UPS pushes ahead with gas propulsion
CNG and LNG vehicles and infrastructure in line for big investment
UPS has announced a US$90 million (A$117 million) investment in gas trucks and filling stations in North America.
The US-headquartered delivery firm is to build an additional six compressed natural gas (CNG) fuelling stations and add 390 new CNG prime movers and terminal trucks and 50 liquefied natural gas (LNG) vehicles to its alternative fuel and advanced technology fleet.
US reports name the prime movers as Kenworth T680s using CNG and LNG, Freightliner Cascadias using CNG and Rico terminal trucks using CNG.
The company, which appears to announce increases to its gas-powered fleet quite regularly, says the move "further cements its leadership in the alternative fuel market while continuing to reduce its environmental footprint".
"With more than 4,400 natural gas vehicles and a network of fuelling stations, UPS has had great results using natural gas as an alternative fuel in our fleet," UPS senior vice president global engineering and sustainability Mark Wallace says.
"We know the importance of investing in natural gas globally for our fleet and the alternative fuel market.
"In 2016, we used more than 61 million gallons [231 million litres] of natural gas in our ground fleet, which included 4.6 million gallons of renewable natural gas.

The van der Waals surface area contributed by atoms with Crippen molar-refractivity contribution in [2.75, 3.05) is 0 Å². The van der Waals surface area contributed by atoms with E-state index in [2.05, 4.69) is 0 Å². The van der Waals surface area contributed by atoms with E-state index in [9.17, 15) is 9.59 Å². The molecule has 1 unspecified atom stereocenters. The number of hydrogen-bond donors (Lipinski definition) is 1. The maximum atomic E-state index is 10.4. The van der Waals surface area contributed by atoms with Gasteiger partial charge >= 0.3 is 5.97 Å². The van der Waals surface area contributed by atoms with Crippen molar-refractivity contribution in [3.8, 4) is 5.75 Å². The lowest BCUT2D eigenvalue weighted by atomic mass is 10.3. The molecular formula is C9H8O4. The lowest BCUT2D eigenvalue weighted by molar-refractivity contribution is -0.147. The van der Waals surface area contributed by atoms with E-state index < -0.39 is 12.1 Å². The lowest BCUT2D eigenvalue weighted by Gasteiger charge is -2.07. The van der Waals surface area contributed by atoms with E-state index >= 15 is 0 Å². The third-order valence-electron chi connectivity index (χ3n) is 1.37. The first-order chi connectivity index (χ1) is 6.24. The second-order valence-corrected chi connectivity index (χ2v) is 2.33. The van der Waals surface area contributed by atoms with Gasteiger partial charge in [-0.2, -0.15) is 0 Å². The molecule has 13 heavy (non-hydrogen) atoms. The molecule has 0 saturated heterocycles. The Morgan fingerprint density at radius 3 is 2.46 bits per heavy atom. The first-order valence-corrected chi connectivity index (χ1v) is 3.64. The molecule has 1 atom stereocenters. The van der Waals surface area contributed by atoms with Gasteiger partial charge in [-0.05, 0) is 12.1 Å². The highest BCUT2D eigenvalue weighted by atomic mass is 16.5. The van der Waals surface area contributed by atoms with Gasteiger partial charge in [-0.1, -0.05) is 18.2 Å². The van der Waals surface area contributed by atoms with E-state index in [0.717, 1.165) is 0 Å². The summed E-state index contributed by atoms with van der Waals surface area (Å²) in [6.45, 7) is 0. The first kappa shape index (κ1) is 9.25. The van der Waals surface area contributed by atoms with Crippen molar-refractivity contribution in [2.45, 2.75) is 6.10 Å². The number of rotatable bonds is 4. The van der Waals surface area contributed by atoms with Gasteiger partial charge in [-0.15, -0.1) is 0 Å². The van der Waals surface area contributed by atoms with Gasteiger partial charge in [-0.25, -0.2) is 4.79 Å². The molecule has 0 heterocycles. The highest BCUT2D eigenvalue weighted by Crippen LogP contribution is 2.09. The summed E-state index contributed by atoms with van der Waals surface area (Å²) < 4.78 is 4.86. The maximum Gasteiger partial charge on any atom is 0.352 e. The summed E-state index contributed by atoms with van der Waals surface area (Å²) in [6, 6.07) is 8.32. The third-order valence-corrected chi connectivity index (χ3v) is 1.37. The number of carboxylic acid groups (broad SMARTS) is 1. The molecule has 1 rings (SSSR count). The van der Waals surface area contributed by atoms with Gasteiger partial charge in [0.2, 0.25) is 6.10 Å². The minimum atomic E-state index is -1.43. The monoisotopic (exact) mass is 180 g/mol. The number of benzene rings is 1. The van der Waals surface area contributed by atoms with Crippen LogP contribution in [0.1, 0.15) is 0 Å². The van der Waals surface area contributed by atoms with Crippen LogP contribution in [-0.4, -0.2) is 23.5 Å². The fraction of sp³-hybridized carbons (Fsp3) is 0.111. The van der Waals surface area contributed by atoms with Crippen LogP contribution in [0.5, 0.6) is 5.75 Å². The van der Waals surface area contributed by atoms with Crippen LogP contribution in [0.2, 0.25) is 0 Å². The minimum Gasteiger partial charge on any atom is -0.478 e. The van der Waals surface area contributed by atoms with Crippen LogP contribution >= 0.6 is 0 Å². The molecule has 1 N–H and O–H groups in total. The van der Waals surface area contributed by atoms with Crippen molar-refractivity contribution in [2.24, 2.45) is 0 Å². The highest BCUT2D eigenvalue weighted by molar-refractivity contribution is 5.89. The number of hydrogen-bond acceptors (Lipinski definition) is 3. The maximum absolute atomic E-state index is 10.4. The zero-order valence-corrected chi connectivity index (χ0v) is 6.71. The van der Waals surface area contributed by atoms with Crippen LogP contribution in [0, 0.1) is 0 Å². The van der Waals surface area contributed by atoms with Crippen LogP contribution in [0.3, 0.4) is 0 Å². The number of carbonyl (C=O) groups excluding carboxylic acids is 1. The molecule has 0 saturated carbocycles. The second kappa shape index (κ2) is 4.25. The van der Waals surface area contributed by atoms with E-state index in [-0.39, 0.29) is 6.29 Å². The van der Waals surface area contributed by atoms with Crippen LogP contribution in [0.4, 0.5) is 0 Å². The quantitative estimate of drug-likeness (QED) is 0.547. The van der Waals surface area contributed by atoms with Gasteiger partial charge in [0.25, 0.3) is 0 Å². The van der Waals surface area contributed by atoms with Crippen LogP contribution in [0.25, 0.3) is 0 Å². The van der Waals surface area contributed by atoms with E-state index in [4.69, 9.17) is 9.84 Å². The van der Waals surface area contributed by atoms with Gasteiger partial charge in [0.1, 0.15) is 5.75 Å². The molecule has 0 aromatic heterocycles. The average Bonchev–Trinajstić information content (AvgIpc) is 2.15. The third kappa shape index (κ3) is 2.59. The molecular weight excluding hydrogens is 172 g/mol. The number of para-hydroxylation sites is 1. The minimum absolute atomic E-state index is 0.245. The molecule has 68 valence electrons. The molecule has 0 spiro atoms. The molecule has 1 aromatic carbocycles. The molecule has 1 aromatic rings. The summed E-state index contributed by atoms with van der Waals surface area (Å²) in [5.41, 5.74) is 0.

"This helped us to avoid the use of conventional gas and diesel, and decreased CO2 emissions by 100,000 metric tons."
The six new CNG stations will be built in: Ontario, California; Orlando, Florida; Salina, Kansas; Louisville, Kentucky; Greensboro, North Carolina; and Vancouver in Canada’s British Columbia.
Renewable natural gas (RNG), or biomethane, will be used at the station in Ontario to fuel UPS vehicles in the area with renewable compressed natural gas (RCNG).
In 2016, UPS invested US$100 million in CNG fuelling stations and vehicles.
UPS currently operates 31 CNG fueling stations in Alabama, Arizona, California, Colorado, Georgia, Kansas, Kentucky, Louisiana, Nevada, Oklahoma, Pennsylvania, Texas, Virginia, Tennessee, and West Virginia and runs CNG vehicles in 38 states in the US in addition to vehicles in Germany, the Netherlands and Thailand.
The use of natural gas reduces greenhouse gas emissions six to 11 percent, according to the U.S. Department of Energy.¹
RNG, also known as biomethane, can be derived from many abundant and renewable sources, including decomposing organic waste in landfills, wastewater treatment and agriculture. It is then distributed through the natural gas pipeline system, making it available for use as liquefied natural gas (LNG) or compressed natural gas (CNG).
Biomethane is the renewable gas UK grocer Waitrose has chosen for its green transport needs.
UPS also purchased 50 additional LNG vehicles that were deployed – in Indianapolis, Indiana; Chicago, Illinois; Earth City, Missouri; and Nashville, Tennesee – where UPS has existing LNG stations.
The company says it has driven more than 1 billion miles since 2000 with its alternative fuel and advanced technology fleet.